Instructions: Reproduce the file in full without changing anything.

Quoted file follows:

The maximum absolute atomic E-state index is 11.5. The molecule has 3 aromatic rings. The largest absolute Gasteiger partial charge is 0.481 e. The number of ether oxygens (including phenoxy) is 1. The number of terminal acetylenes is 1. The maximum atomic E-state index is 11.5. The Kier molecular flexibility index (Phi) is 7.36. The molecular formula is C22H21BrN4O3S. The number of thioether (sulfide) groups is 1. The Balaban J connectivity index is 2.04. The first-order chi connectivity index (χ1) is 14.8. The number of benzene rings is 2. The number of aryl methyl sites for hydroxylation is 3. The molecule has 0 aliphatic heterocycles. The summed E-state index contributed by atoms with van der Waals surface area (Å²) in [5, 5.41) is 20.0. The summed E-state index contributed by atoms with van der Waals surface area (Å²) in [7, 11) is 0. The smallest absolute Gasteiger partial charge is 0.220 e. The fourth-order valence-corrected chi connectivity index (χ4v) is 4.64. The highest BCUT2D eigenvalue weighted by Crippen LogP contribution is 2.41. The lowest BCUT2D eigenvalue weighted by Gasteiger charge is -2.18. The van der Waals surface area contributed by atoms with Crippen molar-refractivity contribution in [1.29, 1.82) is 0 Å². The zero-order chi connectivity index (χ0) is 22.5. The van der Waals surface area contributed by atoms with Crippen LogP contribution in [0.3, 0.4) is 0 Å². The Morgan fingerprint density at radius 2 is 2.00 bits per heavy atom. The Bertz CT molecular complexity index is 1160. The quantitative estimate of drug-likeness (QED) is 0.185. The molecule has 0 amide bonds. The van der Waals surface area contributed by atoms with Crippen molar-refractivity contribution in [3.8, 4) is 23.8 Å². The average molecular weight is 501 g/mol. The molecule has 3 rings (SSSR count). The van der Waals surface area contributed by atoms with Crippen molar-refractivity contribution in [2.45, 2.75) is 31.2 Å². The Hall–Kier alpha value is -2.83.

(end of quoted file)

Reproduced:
The maximum absolute atomic E-state index is 11.5. The molecule has 3 aromatic rings. The largest absolute Gasteiger partial charge is 0.481 e. The number of ether oxygens (including phenoxy) is 1. The number of terminal acetylenes is 1. The maximum atomic E-state index is 11.5. The Kier molecular flexibility index (Phi) is 7.36. The molecular formula is C22H21BrN4O3S. The number of thioether (sulfide) groups is 1. The Balaban J connectivity index is 2.04. The first-order chi connectivity index (χ1) is 14.8. The number of benzene rings is 2. The number of aryl methyl sites for hydroxylation is 3. The molecule has 0 aliphatic heterocycles. The summed E-state index contributed by atoms with van der Waals surface area (Å²) in [5, 5.41) is 20.0. The summed E-state index contributed by atoms with van der Waals surface area (Å²) in [7, 11) is 0. The smallest absolute Gasteiger partial charge is 0.220 e. The fourth-order valence-corrected chi connectivity index (χ4v) is 4.64. The highest BCUT2D eigenvalue weighted by Crippen LogP contribution is 2.41. The lowest BCUT2D eigenvalue weighted by Gasteiger charge is -2.18. The van der Waals surface area contributed by atoms with Crippen molar-refractivity contribution in [1.29, 1.82) is 0 Å². The zero-order chi connectivity index (χ0) is 22.5. The van der Waals surface area contributed by atoms with Crippen LogP contribution in [0.3, 0.4) is 0 Å². The Morgan fingerprint density at radius 2 is 2.00 bits per heavy atom. The Bertz CT molecular complexity index is 1160. The quantitative estimate of drug-likeness (QED) is 0.185. The molecule has 0 amide bonds. The van der Waals surface area contributed by atoms with Crippen molar-refractivity contribution in [3.8, 4) is 23.8 Å². The average molecular weight is 501 g/mol. The molecule has 3 rings (SSSR count). The van der Waals surface area contributed by atoms with Crippen molar-refractivity contribution in [2.45, 2.75) is 31.2 Å². The Hall–Kier alpha value is -2.83.